As it happens, I talked last week with the afore-mentioned June Hansen and her daughter Elizabeth Stripe, also an actor, and Cosham’s name came up as they spoke about the kind of actor they particularly admire, one who is constantly in the world of the play at every moment onstage, and whose behavior at every moment, whether the focus of a scene or at its periphery, adds depth, texture, context, understanding to the character. Stripe spoke of Cosham’s performance as one of the Mechanicals in A Midsummer Night’s Dream: “He was crystal clear throughout, while not stealing focus.” Hansen remembered in particular Cosham’s performance in Richard III, playing Sir James Tyrell, the murderer of the young princes, in a production that featured Hansen as The Duchess of York. “He was just doing his job,” she said of Cosham’s Tyrell. “That’s what was so…chilling.”
Bill Largess, Artistic Director of Washington Stage Guild, posted these memories, which he permitted me to share:
As memories swirl around my mind, thinking of Ralph Cosham’s work over the years, two keep coming to the fore, both a bit unexpected. One was his Provost in Arena’s 1986 Measure for Measure, where he made what could be a small, thankless role into a compelling, conflicted good man doing what was right in a bad situation. And the other comes from Arena’s yearly Christmas cabarets in the late 80s, where he and Terrence Currier would team up for a music hall tap dance. Ralph’s innate dignity made the surprise of those dance breaks into pure joy. He was a treasure.
In an e-mail, Carolyn Griffin, Producing Artistic Director of MetroStage, spoke about producing Cosham’s last stage work:
I believe the last two shows he did were at MetroStage, beginning with Heroes where the cast of three won the Helen Hayes Award for Outstanding Ensemble. As a result of his work in Heroes, John Vreeke [who directed Heroes] suggested that we produce The Real Inspector Hound because Ralph and Michael Tolaydo were the perfect Birdboot and Moon.
Ralph was just all class and so generous as an actor. He brought great insight to the play Heroes, and we got probably the best reviews for our production of any in the country including New York and Los Angeles. John and I always attributed it to the insight Ralph brought to the table (or the stage). He was such a consummate professional that even when he was hospitalized with his heart problems he would convince the doctors to release him so he could get to the Thursday performance. He clearly could only need medical attention on days off. We actually brought in [an actor] to cover the role if need be. I think the knowledge that he was covered took some pressure off, and he got through the rest of the run without missing a performance.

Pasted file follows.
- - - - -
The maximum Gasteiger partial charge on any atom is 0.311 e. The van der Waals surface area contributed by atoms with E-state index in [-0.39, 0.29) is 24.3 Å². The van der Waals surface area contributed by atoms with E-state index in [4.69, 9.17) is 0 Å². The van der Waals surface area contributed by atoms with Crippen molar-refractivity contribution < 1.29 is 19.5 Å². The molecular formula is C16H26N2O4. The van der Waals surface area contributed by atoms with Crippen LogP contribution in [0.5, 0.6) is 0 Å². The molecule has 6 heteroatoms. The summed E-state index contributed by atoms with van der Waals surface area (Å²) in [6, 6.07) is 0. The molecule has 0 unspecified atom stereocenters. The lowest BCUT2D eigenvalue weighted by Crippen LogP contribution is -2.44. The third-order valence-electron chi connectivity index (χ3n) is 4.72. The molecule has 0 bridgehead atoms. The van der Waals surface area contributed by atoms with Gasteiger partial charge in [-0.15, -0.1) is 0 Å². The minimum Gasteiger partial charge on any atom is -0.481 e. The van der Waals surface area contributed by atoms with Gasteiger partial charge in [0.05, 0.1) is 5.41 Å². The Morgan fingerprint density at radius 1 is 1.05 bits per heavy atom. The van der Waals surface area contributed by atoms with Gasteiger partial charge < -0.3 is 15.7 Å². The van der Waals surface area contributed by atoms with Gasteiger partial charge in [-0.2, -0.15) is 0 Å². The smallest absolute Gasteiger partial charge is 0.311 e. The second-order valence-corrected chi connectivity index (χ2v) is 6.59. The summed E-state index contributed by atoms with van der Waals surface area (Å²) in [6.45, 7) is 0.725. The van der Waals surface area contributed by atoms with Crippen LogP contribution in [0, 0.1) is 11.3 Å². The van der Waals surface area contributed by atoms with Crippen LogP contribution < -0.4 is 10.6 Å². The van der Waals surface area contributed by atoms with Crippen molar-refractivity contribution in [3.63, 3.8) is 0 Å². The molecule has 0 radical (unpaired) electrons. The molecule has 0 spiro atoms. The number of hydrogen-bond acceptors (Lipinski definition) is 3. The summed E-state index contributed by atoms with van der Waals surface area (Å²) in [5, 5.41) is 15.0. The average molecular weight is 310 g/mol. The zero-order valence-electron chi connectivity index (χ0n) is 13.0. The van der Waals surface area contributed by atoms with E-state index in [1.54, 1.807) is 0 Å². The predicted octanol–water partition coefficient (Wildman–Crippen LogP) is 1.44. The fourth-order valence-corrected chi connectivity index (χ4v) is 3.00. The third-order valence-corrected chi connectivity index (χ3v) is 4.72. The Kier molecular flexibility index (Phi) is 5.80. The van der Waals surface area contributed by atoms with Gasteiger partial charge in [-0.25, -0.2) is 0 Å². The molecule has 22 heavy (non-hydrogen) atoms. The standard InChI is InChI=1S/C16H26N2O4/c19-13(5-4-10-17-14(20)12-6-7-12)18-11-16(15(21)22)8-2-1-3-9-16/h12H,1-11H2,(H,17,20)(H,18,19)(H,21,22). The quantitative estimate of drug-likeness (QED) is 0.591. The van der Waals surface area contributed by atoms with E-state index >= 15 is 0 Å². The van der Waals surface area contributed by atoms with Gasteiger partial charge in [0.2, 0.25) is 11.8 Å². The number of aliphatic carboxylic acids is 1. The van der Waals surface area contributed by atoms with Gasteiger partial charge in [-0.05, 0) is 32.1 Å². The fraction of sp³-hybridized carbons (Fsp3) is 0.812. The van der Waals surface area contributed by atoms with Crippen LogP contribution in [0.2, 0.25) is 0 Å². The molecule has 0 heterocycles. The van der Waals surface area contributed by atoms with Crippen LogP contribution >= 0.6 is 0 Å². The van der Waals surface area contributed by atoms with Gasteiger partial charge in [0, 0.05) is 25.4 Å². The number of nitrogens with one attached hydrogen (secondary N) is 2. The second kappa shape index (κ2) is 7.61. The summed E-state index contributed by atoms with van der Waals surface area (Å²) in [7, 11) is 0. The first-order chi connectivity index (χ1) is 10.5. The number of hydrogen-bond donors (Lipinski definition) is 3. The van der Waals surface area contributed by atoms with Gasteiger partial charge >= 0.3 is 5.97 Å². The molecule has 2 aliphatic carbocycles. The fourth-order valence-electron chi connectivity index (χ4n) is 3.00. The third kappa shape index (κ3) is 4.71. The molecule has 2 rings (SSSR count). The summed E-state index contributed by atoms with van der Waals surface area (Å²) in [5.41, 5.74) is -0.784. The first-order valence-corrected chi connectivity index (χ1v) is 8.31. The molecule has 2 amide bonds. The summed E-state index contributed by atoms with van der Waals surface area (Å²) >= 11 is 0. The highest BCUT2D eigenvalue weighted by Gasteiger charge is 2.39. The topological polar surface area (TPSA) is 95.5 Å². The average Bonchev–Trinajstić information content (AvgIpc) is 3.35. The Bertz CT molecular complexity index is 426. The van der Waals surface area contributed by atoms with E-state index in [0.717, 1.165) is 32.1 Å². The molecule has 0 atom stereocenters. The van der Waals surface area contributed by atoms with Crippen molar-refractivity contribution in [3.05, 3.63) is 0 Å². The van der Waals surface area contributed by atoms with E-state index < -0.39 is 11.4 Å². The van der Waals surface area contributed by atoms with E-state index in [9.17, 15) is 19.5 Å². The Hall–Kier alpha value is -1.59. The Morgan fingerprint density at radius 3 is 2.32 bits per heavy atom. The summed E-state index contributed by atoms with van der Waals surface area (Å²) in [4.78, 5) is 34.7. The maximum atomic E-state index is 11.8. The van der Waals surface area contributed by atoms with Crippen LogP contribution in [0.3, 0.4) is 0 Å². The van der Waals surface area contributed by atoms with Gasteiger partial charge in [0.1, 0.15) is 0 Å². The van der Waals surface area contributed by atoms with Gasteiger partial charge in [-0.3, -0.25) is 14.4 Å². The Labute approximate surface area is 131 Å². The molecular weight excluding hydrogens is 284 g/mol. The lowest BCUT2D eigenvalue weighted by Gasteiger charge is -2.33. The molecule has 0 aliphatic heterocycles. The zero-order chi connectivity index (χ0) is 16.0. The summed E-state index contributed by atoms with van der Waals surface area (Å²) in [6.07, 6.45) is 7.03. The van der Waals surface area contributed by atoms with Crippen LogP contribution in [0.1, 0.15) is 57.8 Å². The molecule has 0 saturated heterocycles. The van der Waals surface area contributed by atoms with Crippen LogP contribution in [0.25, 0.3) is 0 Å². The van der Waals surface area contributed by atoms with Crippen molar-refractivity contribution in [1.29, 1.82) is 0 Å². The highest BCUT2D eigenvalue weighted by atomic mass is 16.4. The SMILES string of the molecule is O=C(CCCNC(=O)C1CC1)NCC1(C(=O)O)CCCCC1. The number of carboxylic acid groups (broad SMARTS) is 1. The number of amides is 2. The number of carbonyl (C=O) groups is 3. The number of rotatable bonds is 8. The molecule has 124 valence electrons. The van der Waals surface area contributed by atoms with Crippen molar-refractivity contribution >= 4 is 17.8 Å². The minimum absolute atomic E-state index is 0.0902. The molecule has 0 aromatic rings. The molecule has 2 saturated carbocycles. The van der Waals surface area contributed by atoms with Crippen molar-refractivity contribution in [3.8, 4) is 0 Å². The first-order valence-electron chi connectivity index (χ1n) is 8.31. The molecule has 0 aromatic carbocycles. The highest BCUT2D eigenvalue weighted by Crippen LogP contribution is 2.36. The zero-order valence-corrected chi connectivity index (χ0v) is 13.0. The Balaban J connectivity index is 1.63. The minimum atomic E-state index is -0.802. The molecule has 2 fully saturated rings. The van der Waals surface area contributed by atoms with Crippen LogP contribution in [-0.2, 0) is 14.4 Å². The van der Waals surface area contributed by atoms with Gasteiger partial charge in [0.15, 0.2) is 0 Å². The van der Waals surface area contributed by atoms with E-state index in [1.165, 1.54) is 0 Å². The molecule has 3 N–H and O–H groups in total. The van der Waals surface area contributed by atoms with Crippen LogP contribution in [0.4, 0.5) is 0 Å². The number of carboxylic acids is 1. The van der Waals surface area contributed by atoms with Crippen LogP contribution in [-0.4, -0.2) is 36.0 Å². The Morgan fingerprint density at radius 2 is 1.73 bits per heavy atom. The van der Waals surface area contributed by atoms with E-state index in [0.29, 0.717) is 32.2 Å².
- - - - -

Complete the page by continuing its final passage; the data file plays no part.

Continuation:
Another colleague, Coleen Delaney, worked with Cosham in a production of Othello at Shakespeare Theatre Company, directed by Michael Kahn, and she gave us this treat:
Ralph’s entry in the Othello haiku contest:
Black Hero White Bride
A Whisper of Suspicion
And Green Begets Red
So much to love about him.
Cosham’s Facebook page was filled with tributes, many dealing with his work, but most remembering him as a treasured friend, an admired colleague, and a devoted family man. His wife Bev Cosham is herself a Helen Hayes award nominated actress and a well-known cabaret performer. Carolyn Griffin of MetroStage continued: “I think the fact that they were married before Loving v. Virginia made it legal for interracial marriages is kind of fascinating.”
I am Facebook friends with both Ralph and Bev Cosham, but only met them a couple of times. Once was at a Helen Hayes reception for nominees (back when those were held at the Canadian Embassy); another was when I went to see Animal Crackers (the Marx Brothers show) at Arena. I went with Kathi Redmond, whose husband Larry was in the cast, as was Ralph. We went back-stage after the show. (Well, at Arena, it feels more like going under-stage.) Bev was in the green room. I think she was knitting. I got the impression (though I can’t be sure) that she had been there during the entire performance. She asked us where we were sitting and, when we answered, she immediately processed it through her calculus of which section of the house was best for witnessing Ralph’s funniest reactions. (He was playing the butler, the invaluable straight man to the Brothers’ antics.) For twenty years, that has stayed with me as a glimpse into a relationship unusual in its devotion, its admiration, its depth, its closeness.
Cosham’s family and friends will be celebrating his life at a memorial service on October 20th at 7:30 p.m. at the Reston Community Center, 2310 Colts Neck Road, Reston, VA. All are welcome to attend.